Opinion on Utilities Retail in Ireland

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Type Product title / description Pub Price
CommentWire
CommentWire

Bord Gais: there's no place like home

While Bord Gais takes the first step towards aggressively tackling the UK market, gains to be made back home cannot be ignored. In the lull after Ireland's final move towards liberalization, Bord Gais must seize the moment to reap rewards and protect its position before other European power suppliers arrive on Irish shores.

Published By Datamonitor
13 Oct 2004
CommentWire
CommentWire

Buyingpower: can it push into Europe fast enough?

Published By Datamonitor
27 Nov 2000
CommentWire
CommentWire

ePower: rough ride for new entrant in Ireland

Published By Datamonitor
18 Jan 2001
CommentWire
CommentWire

ESB divestiture: too little too late

Ireland's incumbent power utility, ESB, has spent years trying to stave off a break-up. Together with the Irish Commission for Energy Regulation (CER), the company instituted a system of virtual power plant auctions to help Ireland comply with the letter of the EU Electricity Directive, if not the spirit. But it seems this will not be enough to prevent a new round of dramatic changes for ESB.

Published By Datamonitor
12 Dec 2006
CommentWire
CommentWire

ESB: an Anglo-Irish agreement

Increasing interconnection with the UK will bring further opportunities for ESB in the UK market, with the new contract with Smartest Energy the first steps towards this. An integrated UK-Ireland market will give ESB the opportunity to expand and manage its own portfolio more effectively across a larger market.

Published By Datamonitor
19 Apr 2006
CommentWire
CommentWire

EU electricity: regional market merger will benefit Irish generators

The future merger of the Irish and British electricity markets is reliant upon the EU supporting a new Interconnector between Ireland and Wales. The merging of markets will have ramification for both countries, with the formerly isolated Irish generators facing future competition from the streamlined British utilities.

Published By Datamonitor
13 Mar 2006
CommentWire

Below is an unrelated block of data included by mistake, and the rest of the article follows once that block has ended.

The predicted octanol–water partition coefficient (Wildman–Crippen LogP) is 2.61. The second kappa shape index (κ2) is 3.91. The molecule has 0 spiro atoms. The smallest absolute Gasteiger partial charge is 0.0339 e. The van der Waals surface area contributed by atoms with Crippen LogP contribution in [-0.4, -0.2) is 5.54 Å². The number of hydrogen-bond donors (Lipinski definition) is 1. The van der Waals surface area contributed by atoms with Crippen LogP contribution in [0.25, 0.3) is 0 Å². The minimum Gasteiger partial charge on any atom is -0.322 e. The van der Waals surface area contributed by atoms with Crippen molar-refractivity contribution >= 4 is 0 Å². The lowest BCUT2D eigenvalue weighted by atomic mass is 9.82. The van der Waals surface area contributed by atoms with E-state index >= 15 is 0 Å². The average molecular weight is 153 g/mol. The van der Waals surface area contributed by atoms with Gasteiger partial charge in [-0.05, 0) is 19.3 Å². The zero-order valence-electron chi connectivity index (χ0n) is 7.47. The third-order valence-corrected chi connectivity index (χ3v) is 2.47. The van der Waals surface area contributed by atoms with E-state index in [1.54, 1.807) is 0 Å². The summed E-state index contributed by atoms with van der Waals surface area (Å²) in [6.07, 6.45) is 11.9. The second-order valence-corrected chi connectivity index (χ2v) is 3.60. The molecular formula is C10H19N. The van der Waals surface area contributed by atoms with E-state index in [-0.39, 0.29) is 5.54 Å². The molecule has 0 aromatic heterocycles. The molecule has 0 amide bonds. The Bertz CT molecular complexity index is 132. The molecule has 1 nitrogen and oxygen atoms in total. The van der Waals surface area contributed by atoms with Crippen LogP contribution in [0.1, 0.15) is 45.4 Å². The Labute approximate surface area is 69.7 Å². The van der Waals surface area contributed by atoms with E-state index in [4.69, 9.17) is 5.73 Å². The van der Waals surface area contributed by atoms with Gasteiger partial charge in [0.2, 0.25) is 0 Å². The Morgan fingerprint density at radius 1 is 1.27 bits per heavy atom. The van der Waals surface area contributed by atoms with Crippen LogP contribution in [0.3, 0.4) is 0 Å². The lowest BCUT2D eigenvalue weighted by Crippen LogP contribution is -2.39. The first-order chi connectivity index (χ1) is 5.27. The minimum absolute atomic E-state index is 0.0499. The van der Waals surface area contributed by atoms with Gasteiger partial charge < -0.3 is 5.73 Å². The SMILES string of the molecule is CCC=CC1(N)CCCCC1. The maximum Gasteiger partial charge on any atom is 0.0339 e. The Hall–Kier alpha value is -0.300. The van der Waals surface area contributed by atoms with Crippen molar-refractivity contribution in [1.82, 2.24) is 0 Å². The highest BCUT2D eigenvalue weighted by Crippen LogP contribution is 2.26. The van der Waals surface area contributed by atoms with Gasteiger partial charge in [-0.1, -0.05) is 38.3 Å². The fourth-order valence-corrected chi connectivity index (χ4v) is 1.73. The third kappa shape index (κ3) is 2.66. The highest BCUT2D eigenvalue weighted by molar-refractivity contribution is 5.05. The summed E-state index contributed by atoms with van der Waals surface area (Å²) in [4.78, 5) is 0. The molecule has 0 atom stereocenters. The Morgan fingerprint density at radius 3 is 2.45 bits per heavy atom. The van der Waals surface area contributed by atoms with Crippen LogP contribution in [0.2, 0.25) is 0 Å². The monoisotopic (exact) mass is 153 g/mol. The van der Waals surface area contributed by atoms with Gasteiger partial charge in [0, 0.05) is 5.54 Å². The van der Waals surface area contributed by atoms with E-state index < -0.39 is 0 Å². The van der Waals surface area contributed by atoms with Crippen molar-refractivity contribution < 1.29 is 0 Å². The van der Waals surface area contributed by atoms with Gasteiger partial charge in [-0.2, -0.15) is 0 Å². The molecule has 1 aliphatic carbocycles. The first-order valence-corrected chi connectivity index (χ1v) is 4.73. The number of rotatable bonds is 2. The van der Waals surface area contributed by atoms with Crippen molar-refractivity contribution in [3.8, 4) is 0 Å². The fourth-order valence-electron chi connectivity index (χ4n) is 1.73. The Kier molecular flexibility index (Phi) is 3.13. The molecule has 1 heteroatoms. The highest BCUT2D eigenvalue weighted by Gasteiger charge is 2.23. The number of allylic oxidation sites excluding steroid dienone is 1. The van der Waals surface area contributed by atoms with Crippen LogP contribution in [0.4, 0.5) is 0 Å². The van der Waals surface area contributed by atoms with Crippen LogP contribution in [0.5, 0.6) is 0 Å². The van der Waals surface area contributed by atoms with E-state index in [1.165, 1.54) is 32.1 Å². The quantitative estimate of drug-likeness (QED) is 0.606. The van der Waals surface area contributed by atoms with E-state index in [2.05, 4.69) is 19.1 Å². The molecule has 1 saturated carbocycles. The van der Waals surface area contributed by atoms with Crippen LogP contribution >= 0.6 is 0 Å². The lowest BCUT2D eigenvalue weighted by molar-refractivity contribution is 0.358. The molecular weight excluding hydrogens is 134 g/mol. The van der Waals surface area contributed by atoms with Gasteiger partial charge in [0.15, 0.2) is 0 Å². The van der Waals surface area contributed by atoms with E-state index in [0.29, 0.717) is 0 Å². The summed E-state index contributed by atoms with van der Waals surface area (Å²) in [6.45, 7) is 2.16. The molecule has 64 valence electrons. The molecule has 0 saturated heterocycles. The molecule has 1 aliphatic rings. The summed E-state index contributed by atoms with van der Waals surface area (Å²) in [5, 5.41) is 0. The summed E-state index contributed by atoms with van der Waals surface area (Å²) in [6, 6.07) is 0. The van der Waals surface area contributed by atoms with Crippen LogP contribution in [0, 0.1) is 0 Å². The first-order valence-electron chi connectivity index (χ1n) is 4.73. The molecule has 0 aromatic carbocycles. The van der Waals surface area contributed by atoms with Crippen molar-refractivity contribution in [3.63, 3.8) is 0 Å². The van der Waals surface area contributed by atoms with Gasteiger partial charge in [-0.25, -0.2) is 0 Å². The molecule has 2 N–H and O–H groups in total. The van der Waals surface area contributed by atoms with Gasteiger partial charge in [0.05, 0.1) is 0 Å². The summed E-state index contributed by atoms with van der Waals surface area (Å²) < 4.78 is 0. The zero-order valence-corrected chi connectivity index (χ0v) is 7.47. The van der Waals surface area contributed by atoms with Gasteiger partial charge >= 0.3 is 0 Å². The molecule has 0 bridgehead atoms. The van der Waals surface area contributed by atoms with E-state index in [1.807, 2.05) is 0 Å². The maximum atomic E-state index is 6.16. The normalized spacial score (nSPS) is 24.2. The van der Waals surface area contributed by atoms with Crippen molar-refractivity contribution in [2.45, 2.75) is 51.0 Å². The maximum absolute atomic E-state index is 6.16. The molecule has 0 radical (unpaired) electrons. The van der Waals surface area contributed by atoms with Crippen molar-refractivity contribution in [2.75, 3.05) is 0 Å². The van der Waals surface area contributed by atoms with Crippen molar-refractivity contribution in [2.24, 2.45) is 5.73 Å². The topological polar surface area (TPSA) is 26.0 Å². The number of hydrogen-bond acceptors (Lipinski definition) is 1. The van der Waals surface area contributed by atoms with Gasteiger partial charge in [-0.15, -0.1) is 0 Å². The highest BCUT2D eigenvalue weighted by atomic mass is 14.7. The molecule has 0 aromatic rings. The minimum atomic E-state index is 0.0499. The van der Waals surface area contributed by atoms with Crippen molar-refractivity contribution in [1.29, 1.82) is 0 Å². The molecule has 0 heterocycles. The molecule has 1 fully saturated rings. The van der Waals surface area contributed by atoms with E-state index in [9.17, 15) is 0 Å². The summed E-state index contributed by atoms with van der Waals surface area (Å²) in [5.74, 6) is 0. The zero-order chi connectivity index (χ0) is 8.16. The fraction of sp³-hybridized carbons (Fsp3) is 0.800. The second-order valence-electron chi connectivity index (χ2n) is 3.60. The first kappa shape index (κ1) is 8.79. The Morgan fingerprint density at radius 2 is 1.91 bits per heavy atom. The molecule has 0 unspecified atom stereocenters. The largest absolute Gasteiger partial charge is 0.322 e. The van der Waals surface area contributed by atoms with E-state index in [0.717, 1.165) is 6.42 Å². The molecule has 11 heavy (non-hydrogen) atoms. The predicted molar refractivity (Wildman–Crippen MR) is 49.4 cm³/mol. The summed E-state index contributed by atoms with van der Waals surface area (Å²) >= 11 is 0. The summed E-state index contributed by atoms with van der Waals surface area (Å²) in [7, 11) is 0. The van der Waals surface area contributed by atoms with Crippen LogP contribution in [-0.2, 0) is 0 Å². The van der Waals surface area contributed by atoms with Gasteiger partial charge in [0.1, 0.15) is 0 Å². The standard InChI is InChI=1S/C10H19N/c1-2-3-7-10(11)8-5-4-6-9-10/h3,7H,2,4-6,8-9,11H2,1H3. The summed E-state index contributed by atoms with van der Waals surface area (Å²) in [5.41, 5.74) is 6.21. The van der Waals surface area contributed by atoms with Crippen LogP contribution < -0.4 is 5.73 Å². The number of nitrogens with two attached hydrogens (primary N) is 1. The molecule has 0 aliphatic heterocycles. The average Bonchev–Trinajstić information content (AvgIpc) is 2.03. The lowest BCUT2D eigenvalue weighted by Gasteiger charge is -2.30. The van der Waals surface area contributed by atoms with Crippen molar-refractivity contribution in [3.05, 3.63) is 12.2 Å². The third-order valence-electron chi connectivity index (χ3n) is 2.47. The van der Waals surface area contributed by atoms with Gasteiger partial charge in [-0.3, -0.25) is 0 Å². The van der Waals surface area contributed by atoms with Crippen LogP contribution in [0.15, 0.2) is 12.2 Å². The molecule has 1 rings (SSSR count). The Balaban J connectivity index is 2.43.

CommentWire

Irish electricity: market opening in name alone

The electricity market opening mechanism introduced in Ireland is based on supplementing independent power producer (IPP) capacity with released capacity from monopoly ESB (virtual IPP), so that new entrants have the volumes to supply customers. Initially, enough IPP and discounted VIPP capacity was available for new entrants, but there is not yet enough for full market opening in 2005.

Published By Datamonitor
05 Jan 2005
CommentWire
CommentWire

Irish energy: retail competition depends on wholesale opening

The Economic and Social Research Institute (ESRI) argues that the Irish market is too small to cater for new entrants' needs. This stems from insufficient independent power production (IPP) and a lack of capacity created through virtual-IPP auctions. As Ireland needs a competitive wholesale environment to stimulate retail competition, ESRI has identified the right problem.

Published By Datamonitor
09 Sep 2005
CommentWire
CommentWire

Irish energy: wind in its sails?

On the back of a recent expansion of wind power in the Irish Republic, the government has announced an increased renewables target of 15% of total generated output by 2010. The increase is supported by the recently-announced renewable energy feed-in tariff (REFIT) program, but this method of financial support raises more questions than answers over the economics of Irish green power.

Published By Datamonitor
25 Aug 2006
Expert View
Expert View

Irish power market development continues, despite lack of ESB break up

With relatively robust regulatory polices and demand growth, the Irish power market has future developmental prospects not enjoyed by a number of markets elsewhere in Europe. Recent developments further highlight how the Irish power market remains a market to watch, although the decision not to break up former power monopolist ESB will curtail the development of true competitive intensity.

Published By Datamonitor
31 Oct 2006

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